As for Federer, he wants to use his power and placement on serve to keep Nadal back with depth to throw him off balance. There are not many players who can do that consistently, but Federer has found the range more often than not in their meetings this season. That’s gone a long way into helping put him into winning positions. When he is able to keep Nadal back early with his serve, Federer gives himself the chance to move in aggressively and finish off quick points at the net. If Nadal is able to get more on his return, then he keeps Federer back and has chances to work Federer into rallies.

The Pig’s Bottom Line

This is a fitting time for these two to meet again after six month break since their last meeting. The motivation for both is easy to see – Nadal wants to end this losing skid to Federer and Federer in turn wants to extend it to stake his claim as the best of the best in 2017. This is as good a set-up as Nadal could ask for in getting another shot at Federer. I think Rafa needs to get off to a good start to give himself some confidence after dropping his last five sets to Federer. If he finds himself down a set, I think that favors Federer to get the job done.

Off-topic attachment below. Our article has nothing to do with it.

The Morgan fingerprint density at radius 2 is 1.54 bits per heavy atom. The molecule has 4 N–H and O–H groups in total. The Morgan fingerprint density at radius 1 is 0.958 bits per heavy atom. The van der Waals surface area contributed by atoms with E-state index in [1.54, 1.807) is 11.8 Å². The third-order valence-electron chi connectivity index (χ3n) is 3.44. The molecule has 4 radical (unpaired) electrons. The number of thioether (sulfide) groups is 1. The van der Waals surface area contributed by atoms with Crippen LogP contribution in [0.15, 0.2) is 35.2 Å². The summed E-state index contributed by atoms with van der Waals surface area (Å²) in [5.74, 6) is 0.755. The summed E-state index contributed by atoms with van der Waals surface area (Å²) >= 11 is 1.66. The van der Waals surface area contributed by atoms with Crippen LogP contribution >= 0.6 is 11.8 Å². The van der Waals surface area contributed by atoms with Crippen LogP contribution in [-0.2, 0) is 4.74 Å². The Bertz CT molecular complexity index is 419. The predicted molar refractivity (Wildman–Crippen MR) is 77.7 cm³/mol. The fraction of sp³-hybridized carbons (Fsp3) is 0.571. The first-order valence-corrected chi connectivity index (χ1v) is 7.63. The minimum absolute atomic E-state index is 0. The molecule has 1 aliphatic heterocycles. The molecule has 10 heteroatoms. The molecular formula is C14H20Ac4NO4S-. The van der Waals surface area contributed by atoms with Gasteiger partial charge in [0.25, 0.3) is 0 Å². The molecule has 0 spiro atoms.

This is difficult to predict. Form says Nadal. History this year says Federer. Somewhere in the middle is where the result shall land. Waffle.

Prediction: Federer wins in three sets


2017 Shanghai Rolex Masters QF Preview: Marin Cilic vs Albert Ramos-Vinolas


Marin Cilic seeks to avenge a 2011 loss to Albert Ramos-Vinolas in Shanghai when the pair square off with a spot in the Shanghai Rolex Masters semifinals on the line. Ramos-Vinolas also won their most recent encounter on clay in Monte Carlo earlier this year.

(4) Marin Cilic vs Albert Ramos-Vinolas